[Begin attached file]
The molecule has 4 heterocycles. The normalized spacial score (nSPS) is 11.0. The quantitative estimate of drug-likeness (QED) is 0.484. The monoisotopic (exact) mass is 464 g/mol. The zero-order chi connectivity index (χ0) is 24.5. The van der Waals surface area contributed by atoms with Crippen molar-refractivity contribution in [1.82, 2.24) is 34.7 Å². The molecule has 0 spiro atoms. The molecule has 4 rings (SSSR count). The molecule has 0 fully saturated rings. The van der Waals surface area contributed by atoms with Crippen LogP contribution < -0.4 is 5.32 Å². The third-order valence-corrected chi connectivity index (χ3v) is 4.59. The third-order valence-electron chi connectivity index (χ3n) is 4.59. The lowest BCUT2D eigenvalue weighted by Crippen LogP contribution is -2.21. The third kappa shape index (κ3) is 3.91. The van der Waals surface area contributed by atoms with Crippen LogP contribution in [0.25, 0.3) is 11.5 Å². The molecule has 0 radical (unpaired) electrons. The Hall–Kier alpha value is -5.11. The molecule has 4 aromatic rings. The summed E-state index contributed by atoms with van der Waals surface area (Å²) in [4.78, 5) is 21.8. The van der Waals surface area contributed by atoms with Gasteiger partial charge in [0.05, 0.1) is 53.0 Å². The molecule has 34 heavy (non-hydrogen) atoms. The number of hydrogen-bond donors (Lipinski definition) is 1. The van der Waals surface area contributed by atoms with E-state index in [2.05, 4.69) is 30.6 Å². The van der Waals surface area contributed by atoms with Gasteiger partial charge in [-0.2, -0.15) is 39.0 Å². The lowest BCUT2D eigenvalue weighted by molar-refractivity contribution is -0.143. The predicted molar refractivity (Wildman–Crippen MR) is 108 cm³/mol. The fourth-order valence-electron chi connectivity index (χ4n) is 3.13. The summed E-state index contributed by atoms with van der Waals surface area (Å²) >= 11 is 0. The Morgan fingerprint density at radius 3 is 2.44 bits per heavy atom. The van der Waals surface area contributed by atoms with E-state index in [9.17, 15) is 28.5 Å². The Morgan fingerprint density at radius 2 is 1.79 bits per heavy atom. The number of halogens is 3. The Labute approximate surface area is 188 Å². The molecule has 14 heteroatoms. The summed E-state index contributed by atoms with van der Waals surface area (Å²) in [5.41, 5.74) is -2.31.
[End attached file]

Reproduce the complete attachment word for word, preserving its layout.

The molecule has 4 heterocycles. The normalized spacial score (nSPS) is 11.0. The quantitative estimate of drug-likeness (QED) is 0.484. The monoisotopic (exact) mass is 464 g/mol. The zero-order chi connectivity index (χ0) is 24.5. The van der Waals surface area contributed by atoms with Crippen molar-refractivity contribution in [1.82, 2.24) is 34.7 Å². The molecule has 0 spiro atoms. The molecule has 4 rings (SSSR count). The molecule has 0 fully saturated rings. The van der Waals surface area contributed by atoms with Crippen LogP contribution < -0.4 is 5.32 Å². The third-order valence-corrected chi connectivity index (χ3v) is 4.59. The third-order valence-electron chi connectivity index (χ3n) is 4.59. The lowest BCUT2D eigenvalue weighted by Crippen LogP contribution is -2.21. The third kappa shape index (κ3) is 3.91. The van der Waals surface area contributed by atoms with Crippen LogP contribution in [0.25, 0.3) is 11.5 Å². The molecule has 0 radical (unpaired) electrons. The Hall–Kier alpha value is -5.11. The molecule has 4 aromatic rings. The summed E-state index contributed by atoms with van der Waals surface area (Å²) in [4.78, 5) is 21.8. The van der Waals surface area contributed by atoms with Gasteiger partial charge in [0.05, 0.1) is 53.0 Å². The molecule has 34 heavy (non-hydrogen) atoms. The number of hydrogen-bond donors (Lipinski definition) is 1. The van der Waals surface area contributed by atoms with E-state index in [2.05, 4.69) is 30.6 Å². The van der Waals surface area contributed by atoms with Gasteiger partial charge in [-0.2, -0.15) is 39.0 Å². The lowest BCUT2D eigenvalue weighted by molar-refractivity contribution is -0.143. The predicted molar refractivity (Wildman–Crippen MR) is 108 cm³/mol. The fourth-order valence-electron chi connectivity index (χ4n) is 3.13. The summed E-state index contributed by atoms with van der Waals surface area (Å²) >= 11 is 0. The Morgan fingerprint density at radius 3 is 2.44 bits per heavy atom. The van der Waals surface area contributed by atoms with E-state index in [9.17, 15) is 28.5 Å². The Morgan fingerprint density at radius 2 is 1.79 bits per heavy atom. The number of halogens is 3. The Labute approximate surface area is 188 Å². The molecule has 14 heteroatoms. The summed E-state index contributed by atoms with van der Waals surface area (Å²) in [5.41, 5.74) is -2.31.